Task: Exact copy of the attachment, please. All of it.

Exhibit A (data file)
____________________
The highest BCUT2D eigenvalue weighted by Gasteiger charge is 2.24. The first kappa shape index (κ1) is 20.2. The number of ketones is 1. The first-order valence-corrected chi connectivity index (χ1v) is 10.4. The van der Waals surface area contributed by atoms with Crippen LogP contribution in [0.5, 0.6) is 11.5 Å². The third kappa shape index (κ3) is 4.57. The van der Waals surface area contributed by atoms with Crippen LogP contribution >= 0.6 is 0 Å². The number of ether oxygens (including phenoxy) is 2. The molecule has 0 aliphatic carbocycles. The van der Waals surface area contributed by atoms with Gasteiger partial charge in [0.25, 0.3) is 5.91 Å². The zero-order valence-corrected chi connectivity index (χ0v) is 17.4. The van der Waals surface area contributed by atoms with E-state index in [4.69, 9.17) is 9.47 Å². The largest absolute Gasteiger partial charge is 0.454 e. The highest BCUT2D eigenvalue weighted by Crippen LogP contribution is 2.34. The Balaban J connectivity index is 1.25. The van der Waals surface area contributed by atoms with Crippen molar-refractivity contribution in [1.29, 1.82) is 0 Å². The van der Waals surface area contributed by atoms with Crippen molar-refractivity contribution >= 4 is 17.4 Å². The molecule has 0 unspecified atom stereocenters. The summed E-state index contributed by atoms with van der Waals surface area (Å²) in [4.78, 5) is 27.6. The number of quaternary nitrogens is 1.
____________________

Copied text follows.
The highest BCUT2D eigenvalue weighted by Gasteiger charge is 2.24. The first kappa shape index (κ1) is 20.2. The number of ketones is 1. The first-order valence-corrected chi connectivity index (χ1v) is 10.4. The van der Waals surface area contributed by atoms with Crippen LogP contribution in [0.5, 0.6) is 11.5 Å². The third kappa shape index (κ3) is 4.57. The van der Waals surface area contributed by atoms with Crippen LogP contribution >= 0.6 is 0 Å². The number of ether oxygens (including phenoxy) is 2. The molecule has 0 aliphatic carbocycles. The van der Waals surface area contributed by atoms with Gasteiger partial charge in [0.25, 0.3) is 5.91 Å². The zero-order valence-corrected chi connectivity index (χ0v) is 17.4. The van der Waals surface area contributed by atoms with E-state index in [4.69, 9.17) is 9.47 Å². The largest absolute Gasteiger partial charge is 0.454 e. The highest BCUT2D eigenvalue weighted by Crippen LogP contribution is 2.34. The Balaban J connectivity index is 1.25. The van der Waals surface area contributed by atoms with Crippen molar-refractivity contribution in [1.29, 1.82) is 0 Å². The van der Waals surface area contributed by atoms with Crippen molar-refractivity contribution >= 4 is 17.4 Å². The molecule has 0 unspecified atom stereocenters. The summed E-state index contributed by atoms with van der Waals surface area (Å²) in [4.78, 5) is 27.6. The number of quaternary nitrogens is 1.